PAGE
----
Our kids’ symptoms were gone but we decided to get everyone tested. We spent another P32,500.
Throughout the day, there were rumors that Metro Manila would be placed under Enhanced Community Quarantine (ECQ) anew. I needed to make sure we had enough supplies.
We received our results at 11 pm. Buck, myself, and our youngest child Boni tested positive. Leica and Boris tested negative.
March 28, Sunday
I heard Boni talking to his friend Jaida*, whose family was also struck by COVID-19 a week earlier. “Hey, I tested positive, wanna play Roblox?”
How sick is this that young children are talking about their COVID-19 results?
Buck now has fever. I am worried about him because of his autoimmune condition.
At this point, both adults are symptomatic but the kids are all asymptomatic. We thought it was possible Leica and Boris got the disease, too, because they were exposed to us. We decided against bringing them to my mom’s house.
I am very tired, but I need to keep moving, physically and mentally, to keep my family together during this ordeal. My kids are smart and helpful, but they can only do so much
We asked them to wear masks at home, but Leica was hesitant. I know she must be thinking it’s a violation of whatever little semblance of normalcy she had at home. They’ve been locked up in our house for over a year now. I pity my children.
(*Names were changed to protect their identities.)
March 29, Holy Monday
Our cough is getting worse. Buck’s temperature is going crazy. We felt so fatigued that it was difficult to move and get any work done.
We decided to have all our meals delivered. I also ordered pizza for our security and maintenance personnel, who have been receiving our deliveries and leaving them at our doorstep. I make sure I get them only when they’re gone. Thank God for these heroes.
I have been updating a friend, who is a doctor, about our situation on Facebook Messenger. We knew hospitalization was out of the question. Hospitals are full, and we’re seeing reports of patients going to hospitals as far as Pampanga to get admitted.
A friend got us oximeters. So far, we’re both above 90.
March 30, Holy Tuesday
I wasn’t able to sleep. Buck’s cough is getting worse. His temperature isn’t going down and his oxygen level dipped to a low of 82. Our doctor told us to get an oxygen concentrator.
March 31, Holy Wednesday
I found an oxygen concentrator on Lazada but it would take a few days to have it delivered. Buck’s oxygen level has dipped to 70 so I called the seller directly. Thankfully, she understood our urgent need and had it delivered on the same day. We spent P11,000 for the unit.
The kids are doing fine, thankfully, and are doing their fair share of household chores. I said a little prayer of thanks for my children.
April 1, Maundy Thursday
Buck’s oxygen level dipped to 60.
I was furious today. I am COVID-positive and I have symptoms, but I still need to manage our home. Buck needs medical attention, but there are no hospitals. I am very tired, but I need to keep moving, physically and mentally, to keep my family together during this ordeal.
My kids are smart and helpful, but they can only do so much. It makes me more angry that I cannot express my anger. I am angry that I cannot hug my children. I feel helpless. I hate feeling helpless.
I posted on Facebook about our family’s situation. There should be no shame in being COVID-positive. Friends and family sent me messages of support. Some of them shared their own COVID experiences. Help came in the form of food, groceries, books, and prayers. I ended the day with a feeling of immense gratefulness.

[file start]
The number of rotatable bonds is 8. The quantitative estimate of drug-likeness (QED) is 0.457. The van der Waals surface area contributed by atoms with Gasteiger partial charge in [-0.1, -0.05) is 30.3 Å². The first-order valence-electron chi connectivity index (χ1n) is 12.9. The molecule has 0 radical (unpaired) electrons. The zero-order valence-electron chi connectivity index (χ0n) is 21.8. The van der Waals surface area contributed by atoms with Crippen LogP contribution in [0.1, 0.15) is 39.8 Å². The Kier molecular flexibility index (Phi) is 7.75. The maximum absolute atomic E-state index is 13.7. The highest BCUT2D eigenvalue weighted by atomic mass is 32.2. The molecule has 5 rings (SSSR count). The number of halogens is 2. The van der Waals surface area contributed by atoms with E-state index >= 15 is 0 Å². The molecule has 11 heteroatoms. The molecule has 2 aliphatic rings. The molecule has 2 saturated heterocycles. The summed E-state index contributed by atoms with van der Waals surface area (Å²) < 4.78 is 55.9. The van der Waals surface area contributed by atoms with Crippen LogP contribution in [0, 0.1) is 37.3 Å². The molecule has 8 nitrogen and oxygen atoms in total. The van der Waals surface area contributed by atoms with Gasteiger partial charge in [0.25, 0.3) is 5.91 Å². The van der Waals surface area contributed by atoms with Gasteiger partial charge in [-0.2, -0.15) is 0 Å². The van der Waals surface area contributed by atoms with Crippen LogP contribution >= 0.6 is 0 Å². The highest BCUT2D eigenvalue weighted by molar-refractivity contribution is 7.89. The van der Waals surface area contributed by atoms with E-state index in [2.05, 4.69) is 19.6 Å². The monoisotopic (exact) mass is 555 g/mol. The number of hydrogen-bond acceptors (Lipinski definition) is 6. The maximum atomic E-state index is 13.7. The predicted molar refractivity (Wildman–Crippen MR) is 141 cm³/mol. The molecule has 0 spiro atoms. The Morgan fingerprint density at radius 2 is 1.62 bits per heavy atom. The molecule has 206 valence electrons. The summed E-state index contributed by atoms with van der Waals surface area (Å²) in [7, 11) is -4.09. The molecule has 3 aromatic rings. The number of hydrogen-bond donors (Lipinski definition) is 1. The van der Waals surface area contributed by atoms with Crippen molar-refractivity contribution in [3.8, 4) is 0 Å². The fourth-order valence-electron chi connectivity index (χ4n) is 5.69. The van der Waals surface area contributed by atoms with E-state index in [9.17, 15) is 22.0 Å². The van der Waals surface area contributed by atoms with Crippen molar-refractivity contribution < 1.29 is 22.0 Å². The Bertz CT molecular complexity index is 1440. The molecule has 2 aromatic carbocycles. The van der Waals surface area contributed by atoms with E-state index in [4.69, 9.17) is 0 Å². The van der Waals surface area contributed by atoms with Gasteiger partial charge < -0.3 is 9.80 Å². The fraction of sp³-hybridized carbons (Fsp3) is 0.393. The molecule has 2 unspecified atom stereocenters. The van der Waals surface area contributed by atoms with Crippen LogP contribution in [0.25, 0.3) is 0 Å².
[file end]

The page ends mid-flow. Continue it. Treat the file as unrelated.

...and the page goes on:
April 2, Black Friday
I’ve been crying the whole day. Buck is almost permanently hooked to the oxygen concentrator today. His coughing fits have been relentless. I don’t know what to do except to pray and to cry. I am not a religious person and I seldom go to church, but right now I need God to help us.
April 4, Easter Sunday
Buck’s oxygen levels are picking up. For the first time in a while, it’s 90. It’s our Easter miracle. I whispered a prayer of thanks. It’s a good sign, according to our doctor. But we were warned that Buck’s autoimmune condition could make the recovery longer. It’s okay as long as he will get better. Slowly but surely, our doctor said. Slowly but surely.
April 11, Sunday
It’s been a good week. Our doctor said we can stop taking our medications because most of our symptoms are gone. Buck has recorded normal temperature for five days straight now and his oxygen levels are stable at 94. Our target is to get it back to above 97. We’re getting there.
Auntie Liza was due for release from isolation on April 8, but she continued to have a faint cough so barangay officials told her to stay in isolation for three more days.
April 12, Monday
Barangay officials said we needed to be checked by a doctor from the health center in order for our quarantine to officially end. All doctors in barangay health centers were reassigned to vaccination centers, however. In short, we’re on extended quarantine until our paperwork—our “certificate of completion”—are signed. It’s okay. We can’t go anywhere, anyway.
April 14, Wednesday
Auntie Liza is finally home. Our symptoms are all gone, too. Auntie Liza said no doctor or health official ever went to the isolation facility to check on her during the 20 days that she was there. Thankfully, barangay officials attended to her needs and were very helpful. She made a few friends during her stay there.
The barangay kagawad also called to say that a doctor was finally available. We should go there soon while there are no other patients. Buck, myself, and the kids hurriedly went there to get our papers signed. Officially, our two-week ordeal has ended.
This story first appeared on Philippine Center of Investigative Journalism’s website PCIJ.org. Follow PCIJ on Facebook, Twitter, and Instagram.